4.0 - Bug Reports and Suggestions

4.1 - How should I report bugs?  (top)

Before submitting a bug report, please check this FAQ for possible solutions.

Submit your bug reports through the SourceForge.net bug tracker interface. You do not have to login to a SourceForge account to submit bug reports, but PLEASE include contact information in the text of your report. In particular, your email address or IRC information (nick@network) will help me in case I need to contact you for additional information.

Try to include as much information about the problem as possible. Include excerpts from your OOMon log file if necessary. Please do not send a core dump file unless it is specifically requested.

It's always a good idea to periodically check on your bug report in case additional information is requested.

4.2 - Will you add <feature> in the next version?  (top)

Submit your feature requests through the SourceForge.net feature request interface. Like bug reports, you do not have to login to a SourceForge account to submit feature requests, but PLEASE include contact information in the text of your request!

Please note that asking in channel #oomon or private messaging me will not get your request automatically added to the list, even if I tell you its a great idea! If the feature request is important to you, you must submit it through the web site.

It's always a good idea to periodically check on your feature request in case additional information is requested.

4.3 - My OOMon crashed or disconnected with the message "Abnormal termination." What happened?  (top)

Your OOMon appears to have crashed due to a bug. You can help me out by filling out a bug report containing the following information:

  1. The version of OOMon you were running if it was an official release. If it was from CVS, the date and time of the checkout. If it was a from a snapshot tarball, the date of the snapshot.
  2. A description of what you were doing when OOMon crashed.
  3. The last 5 to 10 lines of your oomon.log file:

    tail -10 oomon.log

  4. A full backtrace of the crash using the GDB debugger:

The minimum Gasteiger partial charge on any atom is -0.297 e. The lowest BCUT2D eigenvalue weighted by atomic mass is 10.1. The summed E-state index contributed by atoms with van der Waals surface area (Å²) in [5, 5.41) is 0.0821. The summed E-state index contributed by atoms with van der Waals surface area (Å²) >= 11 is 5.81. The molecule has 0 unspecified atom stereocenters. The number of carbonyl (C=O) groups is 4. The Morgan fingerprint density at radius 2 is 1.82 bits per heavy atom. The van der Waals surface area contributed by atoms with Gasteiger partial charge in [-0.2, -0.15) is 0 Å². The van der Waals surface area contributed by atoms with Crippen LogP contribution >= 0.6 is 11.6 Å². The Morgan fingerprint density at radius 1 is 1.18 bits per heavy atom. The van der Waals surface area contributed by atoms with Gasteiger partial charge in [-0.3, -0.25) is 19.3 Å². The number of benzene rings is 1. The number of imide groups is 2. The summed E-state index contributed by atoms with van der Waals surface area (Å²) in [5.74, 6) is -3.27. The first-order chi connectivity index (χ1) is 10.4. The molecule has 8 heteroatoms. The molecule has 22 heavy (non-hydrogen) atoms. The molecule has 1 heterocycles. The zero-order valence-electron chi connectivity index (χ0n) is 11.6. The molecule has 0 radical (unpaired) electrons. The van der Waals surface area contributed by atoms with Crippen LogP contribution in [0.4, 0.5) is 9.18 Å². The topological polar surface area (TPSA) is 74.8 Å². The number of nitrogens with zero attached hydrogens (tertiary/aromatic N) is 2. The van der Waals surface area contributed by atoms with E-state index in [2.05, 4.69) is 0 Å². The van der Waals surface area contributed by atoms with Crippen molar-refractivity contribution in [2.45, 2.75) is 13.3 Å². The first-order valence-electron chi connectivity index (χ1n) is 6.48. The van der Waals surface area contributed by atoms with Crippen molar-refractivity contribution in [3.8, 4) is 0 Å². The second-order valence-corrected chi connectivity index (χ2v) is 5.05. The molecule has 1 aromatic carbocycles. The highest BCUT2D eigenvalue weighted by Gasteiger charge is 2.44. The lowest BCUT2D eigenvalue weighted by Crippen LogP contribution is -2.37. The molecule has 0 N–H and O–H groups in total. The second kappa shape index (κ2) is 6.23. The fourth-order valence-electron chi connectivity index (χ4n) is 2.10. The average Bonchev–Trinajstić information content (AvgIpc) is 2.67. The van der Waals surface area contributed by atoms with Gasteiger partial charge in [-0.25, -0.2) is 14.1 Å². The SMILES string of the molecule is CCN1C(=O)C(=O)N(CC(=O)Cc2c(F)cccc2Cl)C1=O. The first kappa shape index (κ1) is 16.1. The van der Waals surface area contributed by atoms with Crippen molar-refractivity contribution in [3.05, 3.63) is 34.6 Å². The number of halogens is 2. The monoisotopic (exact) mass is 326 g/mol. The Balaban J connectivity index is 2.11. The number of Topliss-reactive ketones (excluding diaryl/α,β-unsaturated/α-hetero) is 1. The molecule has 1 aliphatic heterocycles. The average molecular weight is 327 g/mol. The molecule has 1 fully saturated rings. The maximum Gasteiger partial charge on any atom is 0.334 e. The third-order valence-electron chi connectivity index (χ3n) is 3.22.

5. Find the location of the resulting core file. It's usually called "oomon.core" or just "core".

    Change to the directory containing the source code to your OOMon. The version of the source code MUST match the version of the executable that crashed Run GDB:


    Make sure you replace "<EXECUTABLE>" with the OOMon executable filename that crashed and "<CORE>" with the resulting core filename. At the "(gdb)" prompt, type the following command:

    bt full

    Please copy the entire output of this command to your bug report.

4.4 - I can't find a core file! Now what?  (top)

There are several reasons for why a core file might not be generated:

  • Your OOMon was built without debug information. Rebuild OOMon with "-g" in the CXXFLAGS environment variable.
  • Your OOMon executable was stripped. Rebuild OOMon and don't strip the executable this time.
  • Your resource limits are preventing core files from being generated. The command to change resource limits is OS dependent, so check your documentation. On FreeBSD, you can use this command to increase the core file limit:

    limits -c infinity

If none of the above help you create core files, try running your OOMon from inside GDB:

  1. Start GDB (you might want to do this inside a screen session):

    gdb ./oomon

  2. At the first "(gdb)" prompt, set your command line arguments to include the "-d" option:

    set args -d

  3. Be sure to specify any other command line arguments you would normally use. At the next "(gdb)" prompt, run your OOMon:


  4. Now let your OOMon run until it crashes. When that happens, enter the following command at the "(gdb)" prompt:

    bt full

  5. Copy the entire output of this command to your bug report.

5.0 - Miscellaneous

5.1 - Why object oriented? Why C++?  (top)

I started writing OOMon while I was taking a C++ course at the University of Arizona. At the time, I had made some minor modifications to the TCM (Texas.NET Connection Monitor) bot source code, and I realized how much more pleasant it would have been to work on TCM had it been written using object orientation.

Don't get me wrong--TCM was an amazing piece of work at the time. In fact, much of OOMon's code is based on TCM, so it deserves much credit. However, I wanted to apply what I learned in my C++ course to make a better connection monitor bot.

5.2 - How can I learn C++ programming?  (top)

First, don't use my OOMon code as a model for good C++ programming. At heart, I'm really an x86 assembly and C programmer. I learned C++ later on and that fact probably shows well in my code. I'm still learning, however, so I'm gradually rewriting various pieces of OOMon to make it better and better.

If you are, like me, a C programmer and you want to pick up some C++ skills, I highly recommend Accelerated C++: Practical Programming by Example, by Andrew Koenig and Barbara E. Moo. This book was recommended to me and I promptly read it cover-to-cover. I still refer to it regularly as I'm coding.